Exceptional video shows us diverse landscape restoration activities on a countywide scale

ThreeRiversParks | September 7, 2010 | Three Rivers Nursery at Crow Hassan propagating native plants and trees for 27,000 acres of parks, trails, formal gardens, and rain gardens.
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Native Plants Journal article: Containers for restoration projects

Photo: Lake Wilderness Arboretum, Picasa

The lead feature in the fall 2010 edition of Native Plants Journal focuses on a collaborative regional effort to restore native plants to the south Texas area. Another article (available to subscribers or downloadable for a $13.50 fee) relates to propagating native plants :

The choice of container is one of the most important considerations when growing or ordering native plants for a restoration project. Container characteristics affect not only growth and production efficiencies in the nursery, they can also have important consequences after outplanting. The challenging conditions on restoration sites require containers with characteristics that are significantly different from standard containers used for horticultural crops. Unfortunately, plant specifications for many restoration projects are written using traditional horticultural pot dimensions, and we feel that this oversight is adversely affecting survival and growth after outplanting.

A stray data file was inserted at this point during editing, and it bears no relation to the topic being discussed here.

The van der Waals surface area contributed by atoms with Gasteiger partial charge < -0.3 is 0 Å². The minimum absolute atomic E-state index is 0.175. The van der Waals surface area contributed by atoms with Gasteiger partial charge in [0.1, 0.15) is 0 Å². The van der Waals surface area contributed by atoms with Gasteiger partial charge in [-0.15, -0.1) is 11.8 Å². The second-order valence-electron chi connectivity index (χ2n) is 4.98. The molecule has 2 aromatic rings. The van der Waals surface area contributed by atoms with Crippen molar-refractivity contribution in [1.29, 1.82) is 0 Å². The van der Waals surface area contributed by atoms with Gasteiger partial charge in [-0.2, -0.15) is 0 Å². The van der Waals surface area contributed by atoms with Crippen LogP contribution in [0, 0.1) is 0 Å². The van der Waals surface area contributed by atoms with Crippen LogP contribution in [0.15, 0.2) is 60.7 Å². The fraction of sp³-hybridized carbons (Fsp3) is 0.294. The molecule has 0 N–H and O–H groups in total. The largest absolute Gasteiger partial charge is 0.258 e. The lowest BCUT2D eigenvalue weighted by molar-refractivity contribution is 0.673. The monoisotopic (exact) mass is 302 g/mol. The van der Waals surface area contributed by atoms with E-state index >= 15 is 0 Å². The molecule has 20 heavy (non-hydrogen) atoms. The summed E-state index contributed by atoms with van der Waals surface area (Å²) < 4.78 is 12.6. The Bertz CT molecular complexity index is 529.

Read more here.

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South Carolina battlefield landscape restoration announced

Landscape Restoration Project Marker Photo, Click for full size Landscape Restoration in Progress Photo, Click for full size

The Historical Marker Database has just posted a sign on the Gaffney battleground in Cherokee County, S.C., highlighting the landscape’s restoration to resemble its composition during Colonial times. The Gaffney site is part of the larger Cowpens National Battlefield group (National Park Service) and open to the public. The hmdb.org website describes the restoration and management methods used as well as some of the species growing in the battlefield. Read more here.

Photos © Brian Scott

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